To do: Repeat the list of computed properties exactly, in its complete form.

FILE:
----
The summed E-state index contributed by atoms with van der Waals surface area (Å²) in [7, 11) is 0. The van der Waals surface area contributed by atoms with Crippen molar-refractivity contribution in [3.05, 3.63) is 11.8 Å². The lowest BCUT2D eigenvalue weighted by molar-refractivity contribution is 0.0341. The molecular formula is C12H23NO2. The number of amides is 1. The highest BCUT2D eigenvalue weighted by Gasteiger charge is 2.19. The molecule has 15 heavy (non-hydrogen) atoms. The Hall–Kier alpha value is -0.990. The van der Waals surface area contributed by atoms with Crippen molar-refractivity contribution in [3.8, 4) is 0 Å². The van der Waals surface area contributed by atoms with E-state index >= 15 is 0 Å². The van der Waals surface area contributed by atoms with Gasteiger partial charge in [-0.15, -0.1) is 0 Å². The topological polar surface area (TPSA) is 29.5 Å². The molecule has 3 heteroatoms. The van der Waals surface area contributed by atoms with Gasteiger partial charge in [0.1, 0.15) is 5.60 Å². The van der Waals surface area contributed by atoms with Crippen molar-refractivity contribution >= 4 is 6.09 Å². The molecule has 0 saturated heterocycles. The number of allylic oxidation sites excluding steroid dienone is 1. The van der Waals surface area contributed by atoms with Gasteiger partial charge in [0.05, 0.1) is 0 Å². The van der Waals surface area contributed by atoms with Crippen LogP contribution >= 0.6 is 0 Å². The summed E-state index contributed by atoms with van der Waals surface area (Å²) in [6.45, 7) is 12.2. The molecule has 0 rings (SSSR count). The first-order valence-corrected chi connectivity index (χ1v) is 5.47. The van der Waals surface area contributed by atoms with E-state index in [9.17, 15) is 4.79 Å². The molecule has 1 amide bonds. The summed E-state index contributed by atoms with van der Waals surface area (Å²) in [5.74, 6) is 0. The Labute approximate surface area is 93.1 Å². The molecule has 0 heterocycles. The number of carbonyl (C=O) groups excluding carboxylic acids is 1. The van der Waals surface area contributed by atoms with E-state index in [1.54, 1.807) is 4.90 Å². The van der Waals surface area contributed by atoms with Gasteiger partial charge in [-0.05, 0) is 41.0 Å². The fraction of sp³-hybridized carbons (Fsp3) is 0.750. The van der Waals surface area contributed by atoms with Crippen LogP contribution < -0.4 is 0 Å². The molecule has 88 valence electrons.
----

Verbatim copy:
The summed E-state index contributed by atoms with van der Waals surface area (Å²) in [7, 11) is 0. The van der Waals surface area contributed by atoms with Crippen molar-refractivity contribution in [3.05, 3.63) is 11.8 Å². The lowest BCUT2D eigenvalue weighted by molar-refractivity contribution is 0.0341. The molecular formula is C12H23NO2. The number of amides is 1. The highest BCUT2D eigenvalue weighted by Gasteiger charge is 2.19. The molecule has 15 heavy (non-hydrogen) atoms. The Hall–Kier alpha value is -0.990. The van der Waals surface area contributed by atoms with Crippen molar-refractivity contribution in [3.8, 4) is 0 Å². The van der Waals surface area contributed by atoms with E-state index >= 15 is 0 Å². The van der Waals surface area contributed by atoms with Gasteiger partial charge in [-0.15, -0.1) is 0 Å². The topological polar surface area (TPSA) is 29.5 Å². The molecule has 3 heteroatoms. The van der Waals surface area contributed by atoms with Gasteiger partial charge in [0.1, 0.15) is 5.60 Å². The van der Waals surface area contributed by atoms with Crippen molar-refractivity contribution >= 4 is 6.09 Å². The molecule has 0 saturated heterocycles. The number of allylic oxidation sites excluding steroid dienone is 1. The van der Waals surface area contributed by atoms with Gasteiger partial charge in [0.05, 0.1) is 0 Å². The van der Waals surface area contributed by atoms with Crippen LogP contribution >= 0.6 is 0 Å². The summed E-state index contributed by atoms with van der Waals surface area (Å²) in [6.45, 7) is 12.2. The molecule has 0 rings (SSSR count). The first-order valence-corrected chi connectivity index (χ1v) is 5.47. The van der Waals surface area contributed by atoms with E-state index in [9.17, 15) is 4.79 Å². The molecule has 1 amide bonds. The summed E-state index contributed by atoms with van der Waals surface area (Å²) in [5.74, 6) is 0. The Labute approximate surface area is 93.1 Å². The molecule has 0 heterocycles. The number of carbonyl (C=O) groups excluding carboxylic acids is 1. The van der Waals surface area contributed by atoms with E-state index in [1.54, 1.807) is 4.90 Å². The van der Waals surface area contributed by atoms with Gasteiger partial charge in [-0.05, 0) is 41.0 Å². The fraction of sp³-hybridized carbons (Fsp3) is 0.750. The van der Waals surface area contributed by atoms with Crippen LogP contribution < -0.4 is 0 Å². The molecule has 88 valence electrons.